2 MIN READ | Commentaries

Whose Dream Is It Anyway?

Annie Fox, M.Ed.

Reading Time: 2 minutes

We like to tell our kids to dream big, yet when they do we often poop all over it. Think about it. When a kid older than ten shares an outside-the-box dream, how many parents around the world have said things like: “What a crazy idea!” “How will you earn a living?” And/or some variation of: “Over my dead body!”

Maybe we tell ourselves we’re just trying to save our kids from soul-crushing disappointments. Maybe our own disappointments have made it too painful to believe in dreams. Maybe, at this point, all we believe in is a life that tramples people with stars in their eyes.

Recently, I spoke with a woman whose parents so regularly invalidated her goals she saw them as “dream stealers”. At age 13 she stopped talking to them about anything she wanted to accomplish in life. That conversation got me thinking about generations who’ve had dreams stolen by well-meaning parents and teachers believing these children needed a strong dose of reality.

Let’s talk about reality for a second. Parents must educate their kids when it comes to the realities of fire, traffic, sharp objects, and overdue library books. But a kid pursuing a dream? On the road to wherever, life will provide plenty of reality without our help.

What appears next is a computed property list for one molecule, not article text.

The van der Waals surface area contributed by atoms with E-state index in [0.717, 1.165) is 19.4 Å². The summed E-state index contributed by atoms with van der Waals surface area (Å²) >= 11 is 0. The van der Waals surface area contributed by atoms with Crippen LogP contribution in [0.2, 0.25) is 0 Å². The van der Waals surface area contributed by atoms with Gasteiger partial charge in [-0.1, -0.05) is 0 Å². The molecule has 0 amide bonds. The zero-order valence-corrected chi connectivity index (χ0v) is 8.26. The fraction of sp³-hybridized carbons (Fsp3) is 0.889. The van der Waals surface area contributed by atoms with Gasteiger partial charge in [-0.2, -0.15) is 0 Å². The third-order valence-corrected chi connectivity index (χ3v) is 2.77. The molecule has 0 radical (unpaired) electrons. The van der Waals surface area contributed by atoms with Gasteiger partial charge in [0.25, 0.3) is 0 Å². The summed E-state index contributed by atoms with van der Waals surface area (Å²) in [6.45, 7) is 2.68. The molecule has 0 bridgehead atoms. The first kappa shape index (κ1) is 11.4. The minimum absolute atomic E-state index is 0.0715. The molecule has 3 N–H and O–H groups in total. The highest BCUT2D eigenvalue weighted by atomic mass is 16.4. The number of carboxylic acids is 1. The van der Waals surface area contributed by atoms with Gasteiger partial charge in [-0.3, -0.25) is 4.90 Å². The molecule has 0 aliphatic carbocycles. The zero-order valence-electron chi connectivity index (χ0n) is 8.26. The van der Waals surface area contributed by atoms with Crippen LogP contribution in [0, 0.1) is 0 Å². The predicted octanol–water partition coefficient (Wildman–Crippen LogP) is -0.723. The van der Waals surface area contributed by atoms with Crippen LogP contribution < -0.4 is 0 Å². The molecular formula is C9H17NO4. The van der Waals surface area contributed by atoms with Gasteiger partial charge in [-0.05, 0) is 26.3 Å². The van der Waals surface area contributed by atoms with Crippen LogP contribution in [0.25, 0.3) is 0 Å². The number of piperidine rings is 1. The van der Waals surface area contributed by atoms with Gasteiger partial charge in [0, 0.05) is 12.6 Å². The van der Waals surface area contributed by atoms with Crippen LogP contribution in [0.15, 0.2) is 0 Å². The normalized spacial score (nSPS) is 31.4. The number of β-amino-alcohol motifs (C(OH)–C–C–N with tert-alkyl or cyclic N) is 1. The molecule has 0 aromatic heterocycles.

Our job is to open doors and windows for our children so they can open their minds. Our job is to expose them to limitless possibilities so they’ll fashion a vision of their own future. No one can foretell where or how far a child may go. Don’t even try. Relax. Celebrate your children’s dreams. They may get you dreaming again.

Editor’s note: This article was originally published on Annie Fox’s Blog. Read the original article.

Annie Fox, M.Ed., is an internationally respected parenting expert, award-winning author, and a trusted online adviser for tweens and teens.  Annie is the host of the weekly video podcast Family Confidential: Secrets of Successful Parenting. She is also an award-winning blogger and author of numerous books for kids and parents.  To learn more about Annie and her work, including conference and event speaking, visit her website. You can also connect with her on Twitter @Annie_Fox



Some of our contents and links are sponsored. Psychreg is not responsible for the contents of external websites. Psychreg is mainly for information purposes only. Never disregard professional psychological or medical advice, nor delay in seeking professional advice or treatment because of something you have read on this website. Read our full disclaimer.

We run a directory of mental health service providers.

Copy link